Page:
Proposed Texas Constitutional Amendments: Misusing Religion to Harm Others

Beware of politicians who propose legislation to protect religious freedom. It’s very important to read the fine print.

Freedom of religion is one of our most fundamental rights as Americans. That’s why it is protected in the Texas and federal constitutions and why in 1999 a bipartisan majority in the Texas Legislature passed and a Republican governor signed the Religious Freedom Restoration Act. The Texas act bars government from “substantially” burdening “a person’s free exercise of religion” unless a law or regulation “is in the furtherance of a compelling governmental interest” and “is the least restrictive means of furthering that interest.”

The law lays out guidelines for identifying how those exceptions apply and includes other carefully crafted language to help ensure that the law isn’t abused to, among other things, undermine civil rights protections or lead to unnecessary and expensive lawsuits that clog up the courts. And for 15 years this law has worked well to protect religious freedom for all Texans.

But that’s not good enough for two Texas legislators and the religious-right groups that support them.

State Sen. Donna Campbell, R-New Braunfels, and state Rep. Jason Villalba, R-Dallas, in this year’s legislative session have proposed separate amendments to the Texas Constitution that would sweep away the common-sense provisions in the carefully crafted 1999 law.

SJR 10 by Sen. Campbell and HJR 55 by Rep. Villalba are very similar. Both eliminate the “substantial burden” trigger. Instead, individuals who think that a law or regulation burdens their religious beliefs in any way at all could object. Measures that further a “compelling government interest” are excepted, but there are no guidelines for determining what that means. And nearly all other safeguards against abuse in the 1999 law are gone.

As a result, SJR 10 and HJR 55 would throw open the courthouse door to expensive lawsuits challenging any law, policy, regulation, government action or decision that an individual sees as conflicting with his or her religious beliefs. There’s no telling how costly such lawsuits could be. Moreover, the amendments would lead to a host of other problems and harms for Texans. Let’s walk through some of them.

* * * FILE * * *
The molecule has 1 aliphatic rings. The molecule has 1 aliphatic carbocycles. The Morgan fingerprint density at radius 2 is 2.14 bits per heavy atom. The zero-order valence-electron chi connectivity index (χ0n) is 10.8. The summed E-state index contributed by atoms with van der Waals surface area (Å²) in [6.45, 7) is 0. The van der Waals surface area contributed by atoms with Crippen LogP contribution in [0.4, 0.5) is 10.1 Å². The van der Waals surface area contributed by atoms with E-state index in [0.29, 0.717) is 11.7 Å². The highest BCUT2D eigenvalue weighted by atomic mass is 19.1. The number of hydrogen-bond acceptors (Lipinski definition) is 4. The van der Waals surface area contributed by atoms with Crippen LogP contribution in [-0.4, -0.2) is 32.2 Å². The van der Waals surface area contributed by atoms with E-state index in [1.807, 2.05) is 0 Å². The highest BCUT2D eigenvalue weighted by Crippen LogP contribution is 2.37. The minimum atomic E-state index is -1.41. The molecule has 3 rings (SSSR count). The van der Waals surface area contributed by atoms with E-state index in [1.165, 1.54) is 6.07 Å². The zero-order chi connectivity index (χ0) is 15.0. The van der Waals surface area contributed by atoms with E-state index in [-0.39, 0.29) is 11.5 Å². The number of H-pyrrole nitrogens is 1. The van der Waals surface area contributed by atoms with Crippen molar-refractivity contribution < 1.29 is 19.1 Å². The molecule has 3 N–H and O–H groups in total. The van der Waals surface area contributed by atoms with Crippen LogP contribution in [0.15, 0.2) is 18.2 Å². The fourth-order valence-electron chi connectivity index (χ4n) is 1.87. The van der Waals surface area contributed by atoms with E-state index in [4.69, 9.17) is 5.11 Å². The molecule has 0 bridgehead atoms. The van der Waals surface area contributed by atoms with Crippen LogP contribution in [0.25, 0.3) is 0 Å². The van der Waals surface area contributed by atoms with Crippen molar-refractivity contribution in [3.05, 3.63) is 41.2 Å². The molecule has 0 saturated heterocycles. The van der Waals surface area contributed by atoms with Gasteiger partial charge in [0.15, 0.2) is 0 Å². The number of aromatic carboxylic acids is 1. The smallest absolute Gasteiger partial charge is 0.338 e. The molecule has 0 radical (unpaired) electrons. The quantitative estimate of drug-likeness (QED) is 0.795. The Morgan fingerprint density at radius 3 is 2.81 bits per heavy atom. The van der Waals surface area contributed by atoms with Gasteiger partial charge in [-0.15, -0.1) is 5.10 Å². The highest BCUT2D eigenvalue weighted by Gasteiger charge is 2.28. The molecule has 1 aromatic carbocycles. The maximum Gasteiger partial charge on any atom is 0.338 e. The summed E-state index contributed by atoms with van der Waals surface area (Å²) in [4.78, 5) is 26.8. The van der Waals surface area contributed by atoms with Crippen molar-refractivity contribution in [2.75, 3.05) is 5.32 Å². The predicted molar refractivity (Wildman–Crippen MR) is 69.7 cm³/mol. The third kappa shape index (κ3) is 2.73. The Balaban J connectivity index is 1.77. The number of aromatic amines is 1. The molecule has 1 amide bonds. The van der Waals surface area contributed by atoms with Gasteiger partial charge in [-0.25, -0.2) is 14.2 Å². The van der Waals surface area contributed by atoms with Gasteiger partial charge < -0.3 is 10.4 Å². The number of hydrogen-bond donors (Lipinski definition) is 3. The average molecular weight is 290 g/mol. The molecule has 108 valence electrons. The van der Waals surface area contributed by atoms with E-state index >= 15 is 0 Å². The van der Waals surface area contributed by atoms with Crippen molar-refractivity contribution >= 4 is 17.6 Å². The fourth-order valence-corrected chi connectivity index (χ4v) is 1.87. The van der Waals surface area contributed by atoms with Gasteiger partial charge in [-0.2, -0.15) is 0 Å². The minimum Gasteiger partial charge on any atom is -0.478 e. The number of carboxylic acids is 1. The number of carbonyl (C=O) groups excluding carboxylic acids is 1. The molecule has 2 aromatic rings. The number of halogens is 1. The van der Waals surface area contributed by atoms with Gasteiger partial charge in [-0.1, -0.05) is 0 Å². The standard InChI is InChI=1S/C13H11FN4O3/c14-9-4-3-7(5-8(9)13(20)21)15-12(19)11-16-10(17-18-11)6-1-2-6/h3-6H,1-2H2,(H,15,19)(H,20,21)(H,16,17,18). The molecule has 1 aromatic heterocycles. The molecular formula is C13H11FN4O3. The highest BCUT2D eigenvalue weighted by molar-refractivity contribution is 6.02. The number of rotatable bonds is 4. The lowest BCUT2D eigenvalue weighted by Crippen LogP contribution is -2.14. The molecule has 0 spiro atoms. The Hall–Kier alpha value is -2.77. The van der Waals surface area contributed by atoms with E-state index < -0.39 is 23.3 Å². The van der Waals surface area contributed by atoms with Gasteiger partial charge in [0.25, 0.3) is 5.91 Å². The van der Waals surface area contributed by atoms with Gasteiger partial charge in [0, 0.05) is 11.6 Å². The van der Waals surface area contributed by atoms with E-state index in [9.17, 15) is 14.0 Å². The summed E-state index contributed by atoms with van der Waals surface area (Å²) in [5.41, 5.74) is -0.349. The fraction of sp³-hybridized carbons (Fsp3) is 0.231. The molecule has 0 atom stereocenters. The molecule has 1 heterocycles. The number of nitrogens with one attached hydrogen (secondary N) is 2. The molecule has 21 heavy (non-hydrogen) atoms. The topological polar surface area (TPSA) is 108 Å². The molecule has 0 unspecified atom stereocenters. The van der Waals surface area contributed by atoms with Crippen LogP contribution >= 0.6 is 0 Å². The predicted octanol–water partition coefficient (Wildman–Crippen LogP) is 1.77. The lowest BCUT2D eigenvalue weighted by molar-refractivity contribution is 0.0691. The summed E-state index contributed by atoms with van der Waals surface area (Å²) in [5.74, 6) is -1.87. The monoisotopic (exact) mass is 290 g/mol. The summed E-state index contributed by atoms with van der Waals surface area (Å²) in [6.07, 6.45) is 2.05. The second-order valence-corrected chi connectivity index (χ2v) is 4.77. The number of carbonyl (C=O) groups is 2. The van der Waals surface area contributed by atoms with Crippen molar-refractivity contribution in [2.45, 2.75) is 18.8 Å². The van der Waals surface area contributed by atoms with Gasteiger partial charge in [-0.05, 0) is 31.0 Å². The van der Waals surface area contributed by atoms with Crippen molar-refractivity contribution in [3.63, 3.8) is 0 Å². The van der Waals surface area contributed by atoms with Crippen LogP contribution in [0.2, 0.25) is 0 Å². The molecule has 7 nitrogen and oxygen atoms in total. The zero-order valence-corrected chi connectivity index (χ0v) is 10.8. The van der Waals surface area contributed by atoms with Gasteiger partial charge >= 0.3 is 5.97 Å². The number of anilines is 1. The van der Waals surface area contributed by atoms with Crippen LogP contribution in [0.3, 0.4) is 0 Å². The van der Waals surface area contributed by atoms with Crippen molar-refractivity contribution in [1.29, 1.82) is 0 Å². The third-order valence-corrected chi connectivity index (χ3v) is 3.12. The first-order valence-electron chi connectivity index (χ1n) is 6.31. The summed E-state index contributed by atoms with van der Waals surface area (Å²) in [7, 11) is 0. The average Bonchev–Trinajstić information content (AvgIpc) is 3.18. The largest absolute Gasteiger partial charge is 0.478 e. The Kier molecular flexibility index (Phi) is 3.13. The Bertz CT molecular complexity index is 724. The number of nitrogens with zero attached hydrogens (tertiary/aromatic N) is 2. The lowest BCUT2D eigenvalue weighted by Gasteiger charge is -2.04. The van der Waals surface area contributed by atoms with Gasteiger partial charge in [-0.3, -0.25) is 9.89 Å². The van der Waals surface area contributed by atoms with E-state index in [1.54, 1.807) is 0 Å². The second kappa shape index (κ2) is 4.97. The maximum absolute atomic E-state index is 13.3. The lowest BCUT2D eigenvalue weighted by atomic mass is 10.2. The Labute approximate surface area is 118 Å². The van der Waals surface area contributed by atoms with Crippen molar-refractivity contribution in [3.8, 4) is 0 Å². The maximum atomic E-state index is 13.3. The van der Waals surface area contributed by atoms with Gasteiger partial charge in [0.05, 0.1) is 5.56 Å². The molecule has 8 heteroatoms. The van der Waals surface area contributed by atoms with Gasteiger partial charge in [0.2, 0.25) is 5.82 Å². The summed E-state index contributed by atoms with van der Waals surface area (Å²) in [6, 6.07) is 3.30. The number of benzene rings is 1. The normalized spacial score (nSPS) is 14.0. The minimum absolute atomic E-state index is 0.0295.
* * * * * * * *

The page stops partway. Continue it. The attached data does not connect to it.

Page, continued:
The amendments would allow some people to ignore laws, regulations and other requirements that apply to everyone else. For example, some employees could argue they don’t have to follow company policies that are based on state laws or regulations when those policies conflict with their religious beliefs. A pharmacist who runs the only drugstore in town could cite his or her religious beliefs in refusing to fill a prescription for daily birth control pills. Similarly, a hospital could refuse to provide a procedure (or even inform patients about the option), such as a hysterectomy or even a blood transfusion, even if a patient’s health or life would be endangered without it.

These amendments would allow individuals to use religion to discriminate and harm others. Religious-righters have already argued that their beliefs should give them the right to ignore any discrimination protections for LGBT people. As bad as that is, many other protections would also be endangered.

For example, the broad language in the proposed amendments could shield abusers. A man could claim that laws against domestic and sexual violence and child abuse don’t apply to him because his religion teaches that a husband has the right to discipline his wife and children as he sees fit.

Moreover, a manager or business owner could point to his religious beliefs about women working outside the home to fire or refuse to hire female employees. Followers of anti-Semitic and racist religious sects might be legally protected if they unjustly fire Jews or African Americans and other people of color. An apartment manager whose religious beliefs dictate that a man should be the head of a household or that pregnancy outside marriage is a sin could refuse to rent – or even evict – an unmarried mother.

In addition, either of these amendments would give Texas a reputation for being judgmental and unwelcoming, creating an environment that is hostile to business and commerce in the state. Consider what has happened when other states consider such sweeping measures. Economists estimated that similar legislation in Arizona – eventually vetoed by a Republican governor – would cost $140 million in lost business from meetings and conventions over three years.